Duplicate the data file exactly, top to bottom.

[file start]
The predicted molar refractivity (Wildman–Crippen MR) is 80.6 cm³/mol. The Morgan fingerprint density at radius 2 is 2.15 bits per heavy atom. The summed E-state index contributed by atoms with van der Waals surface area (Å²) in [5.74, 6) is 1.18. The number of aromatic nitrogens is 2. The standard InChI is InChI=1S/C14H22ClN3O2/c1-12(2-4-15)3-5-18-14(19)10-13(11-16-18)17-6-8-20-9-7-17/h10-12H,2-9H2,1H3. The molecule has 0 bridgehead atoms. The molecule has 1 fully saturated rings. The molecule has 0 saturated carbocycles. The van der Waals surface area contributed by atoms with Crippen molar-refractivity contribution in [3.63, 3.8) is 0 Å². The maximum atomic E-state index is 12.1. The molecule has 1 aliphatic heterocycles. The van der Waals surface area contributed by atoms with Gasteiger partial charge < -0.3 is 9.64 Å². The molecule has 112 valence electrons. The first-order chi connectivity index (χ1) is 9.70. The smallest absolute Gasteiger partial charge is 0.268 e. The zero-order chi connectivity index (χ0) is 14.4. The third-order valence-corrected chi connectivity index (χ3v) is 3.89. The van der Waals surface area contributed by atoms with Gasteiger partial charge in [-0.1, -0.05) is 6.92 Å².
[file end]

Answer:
The predicted molar refractivity (Wildman–Crippen MR) is 80.6 cm³/mol. The Morgan fingerprint density at radius 2 is 2.15 bits per heavy atom. The summed E-state index contributed by atoms with van der Waals surface area (Å²) in [5.74, 6) is 1.18. The number of aromatic nitrogens is 2. The standard InChI is InChI=1S/C14H22ClN3O2/c1-12(2-4-15)3-5-18-14(19)10-13(11-16-18)17-6-8-20-9-7-17/h10-12H,2-9H2,1H3. The molecule has 0 bridgehead atoms. The molecule has 1 fully saturated rings. The molecule has 0 saturated carbocycles. The van der Waals surface area contributed by atoms with Crippen molar-refractivity contribution in [3.63, 3.8) is 0 Å². The maximum atomic E-state index is 12.1. The molecule has 1 aliphatic heterocycles. The van der Waals surface area contributed by atoms with Gasteiger partial charge < -0.3 is 9.64 Å². The molecule has 112 valence electrons. The first-order chi connectivity index (χ1) is 9.70. The smallest absolute Gasteiger partial charge is 0.268 e. The zero-order chi connectivity index (χ0) is 14.4. The third-order valence-corrected chi connectivity index (χ3v) is 3.89. The van der Waals surface area contributed by atoms with Gasteiger partial charge in [-0.1, -0.05) is 6.92 Å².